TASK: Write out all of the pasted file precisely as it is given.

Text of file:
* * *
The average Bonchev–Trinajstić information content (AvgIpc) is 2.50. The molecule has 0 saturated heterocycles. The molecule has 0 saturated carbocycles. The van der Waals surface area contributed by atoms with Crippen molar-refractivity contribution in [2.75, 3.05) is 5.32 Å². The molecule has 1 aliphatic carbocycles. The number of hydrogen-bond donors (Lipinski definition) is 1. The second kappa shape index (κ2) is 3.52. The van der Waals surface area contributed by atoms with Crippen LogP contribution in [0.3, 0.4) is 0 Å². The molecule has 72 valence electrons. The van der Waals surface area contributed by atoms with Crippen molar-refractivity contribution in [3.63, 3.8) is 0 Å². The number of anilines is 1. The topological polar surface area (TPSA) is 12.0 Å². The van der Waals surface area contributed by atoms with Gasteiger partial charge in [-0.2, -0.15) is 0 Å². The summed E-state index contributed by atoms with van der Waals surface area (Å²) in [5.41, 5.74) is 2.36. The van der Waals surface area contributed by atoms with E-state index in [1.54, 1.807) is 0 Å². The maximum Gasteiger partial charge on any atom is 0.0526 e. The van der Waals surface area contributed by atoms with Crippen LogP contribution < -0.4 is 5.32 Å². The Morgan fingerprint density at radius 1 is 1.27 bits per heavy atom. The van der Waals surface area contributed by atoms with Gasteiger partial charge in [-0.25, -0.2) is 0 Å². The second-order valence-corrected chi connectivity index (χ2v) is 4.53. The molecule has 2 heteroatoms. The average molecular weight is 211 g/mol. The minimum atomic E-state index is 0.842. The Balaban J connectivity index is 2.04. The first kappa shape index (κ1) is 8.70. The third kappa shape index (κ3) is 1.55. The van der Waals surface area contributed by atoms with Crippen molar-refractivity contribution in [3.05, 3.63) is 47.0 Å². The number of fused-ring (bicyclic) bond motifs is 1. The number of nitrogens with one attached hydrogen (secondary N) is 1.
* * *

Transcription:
The average Bonchev–Trinajstić information content (AvgIpc) is 2.50. The molecule has 0 saturated heterocycles. The molecule has 0 saturated carbocycles. The van der Waals surface area contributed by atoms with Crippen molar-refractivity contribution in [2.75, 3.05) is 5.32 Å². The molecule has 1 aliphatic carbocycles. The number of hydrogen-bond donors (Lipinski definition) is 1. The second kappa shape index (κ2) is 3.52. The van der Waals surface area contributed by atoms with Crippen LogP contribution in [0.3, 0.4) is 0 Å². The molecule has 72 valence electrons. The van der Waals surface area contributed by atoms with Crippen molar-refractivity contribution in [3.63, 3.8) is 0 Å². The number of anilines is 1. The topological polar surface area (TPSA) is 12.0 Å². The van der Waals surface area contributed by atoms with Gasteiger partial charge in [-0.2, -0.15) is 0 Å². The summed E-state index contributed by atoms with van der Waals surface area (Å²) in [5.41, 5.74) is 2.36. The van der Waals surface area contributed by atoms with E-state index in [1.54, 1.807) is 0 Å². The maximum Gasteiger partial charge on any atom is 0.0526 e. The van der Waals surface area contributed by atoms with Crippen LogP contribution < -0.4 is 5.32 Å². The Morgan fingerprint density at radius 1 is 1.27 bits per heavy atom. The van der Waals surface area contributed by atoms with Gasteiger partial charge in [-0.25, -0.2) is 0 Å². The second-order valence-corrected chi connectivity index (χ2v) is 4.53. The molecule has 2 heteroatoms. The average molecular weight is 211 g/mol. The minimum atomic E-state index is 0.842. The Balaban J connectivity index is 2.04. The first kappa shape index (κ1) is 8.70. The third kappa shape index (κ3) is 1.55. The van der Waals surface area contributed by atoms with Crippen molar-refractivity contribution in [3.05, 3.63) is 47.0 Å². The number of fused-ring (bicyclic) bond motifs is 1. The number of nitrogens with one attached hydrogen (secondary N) is 1.